Hili: I’m waiting for the binary numeral system to turn out to be non-binary.
In Polish:
Ja: Co robisz?
Hili: Czekam aż system zerojedynkowy okaże się niebinarny.


From Merilee, a Dave Coverly “Speebump” cartoon:

From Jesus of the Day:

A Scott Metzger cartoon from the Cat Butler FB page (h/t Anna):

From Zelensky, who doesn’t even have a blue checkmark (ten to one he’d NEVER pay for verification):

From Luana:

From Barry. Peter Hotetz is described on Twitter as “Vaccine Scientist-Author-Combat Antiscience, Professor of Pediatrics and Molecular Virology, Dean, @TexasChildrens and Chair in Tropical Pediatrics. I guess he knows his onions!

From Malcolm. If dictionaries were audiobooks, this would be under “cacophony.”  Sound up!

From the Auschwitz Memorial: Mother and child died together:

Tweets from Matthew. First, a useful fact (if you’re on Jeopardy!):

This is stunning:

This is lovely, and not messy at all!

9 thoughts on “Monday: Hili dialogue

  1. they now make bubble wrap that can’t be popped


    What is the point of that?

    OK I did watch the video. It looks like it’s totally pop-able if you’ve got a sharp knife.

    1. There is soft plastic imitation bubble wrap to be had. About a 3×5 card. No sound, but you can pop one side, and then pop the other side back in. Because children and adults seem to need fidget devices.

  2. On this day:
    1649 – Charles I of England is executed in Whitehall, London.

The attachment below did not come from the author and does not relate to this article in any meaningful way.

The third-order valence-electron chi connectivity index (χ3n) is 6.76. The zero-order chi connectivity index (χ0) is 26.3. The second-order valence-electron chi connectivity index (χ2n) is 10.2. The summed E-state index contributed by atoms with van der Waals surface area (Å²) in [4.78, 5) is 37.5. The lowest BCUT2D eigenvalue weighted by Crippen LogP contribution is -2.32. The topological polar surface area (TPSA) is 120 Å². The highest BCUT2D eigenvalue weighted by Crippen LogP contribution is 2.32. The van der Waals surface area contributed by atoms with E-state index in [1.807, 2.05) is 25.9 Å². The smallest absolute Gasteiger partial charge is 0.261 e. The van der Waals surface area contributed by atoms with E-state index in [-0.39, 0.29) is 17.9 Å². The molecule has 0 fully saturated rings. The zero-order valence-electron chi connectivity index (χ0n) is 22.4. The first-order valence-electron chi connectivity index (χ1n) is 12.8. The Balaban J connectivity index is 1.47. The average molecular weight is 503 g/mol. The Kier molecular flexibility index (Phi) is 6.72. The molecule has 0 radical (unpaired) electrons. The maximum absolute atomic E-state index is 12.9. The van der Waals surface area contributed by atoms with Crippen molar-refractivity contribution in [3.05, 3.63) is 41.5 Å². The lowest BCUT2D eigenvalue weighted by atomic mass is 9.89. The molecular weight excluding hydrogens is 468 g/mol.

1661 – Oliver Cromwell, Lord Protector of the Commonwealth of England, is ritually executed more than two years after his death, on the 12th anniversary of the execution of the monarch he himself deposed.

    1703 – The Forty-seven rōnin, under the command of Ōishi Kuranosuke, avenge the death of their master, by killing Kira Yoshinaka.

    1820 – Edward Bransfield sights the Trinity Peninsula and claims the discovery of Antarctica.

    1826 – The Menai Suspension Bridge, considered the world’s first modern suspension bridge, connecting the Isle of Anglesey to the north West coast of Wales, is opened.

    1908 – Indian pacifist and leader Mohandas Karamchand Gandhi is released from prison by Jan C. Smuts after being tried and sentenced to two months in jail earlier in the month.

    1930 – The Politburo of the Communist Party of the Soviet Union orders the confiscation of lands belonging to the Kulaks in a campaign of Dekulakization, resulting in the executions and forced deportations of millions.

    1933 – Adolf Hitler’s rise to power: Hitler takes office as the Chancellor of Germany.

    1939 – During a speech in the Reichstag, Adolf Hitler makes a prediction about the end of Jewish race in Europe if another world war were to occur.

    1948 – Following the assassination of Mahatma Gandhi in his home compound, India’s prime minister, Jawaharlal Nehru, broadcasts to the nation, saying “The light has gone out of our lives”. The date of the assassination becomes observed as “Martyrs’ Day” in India.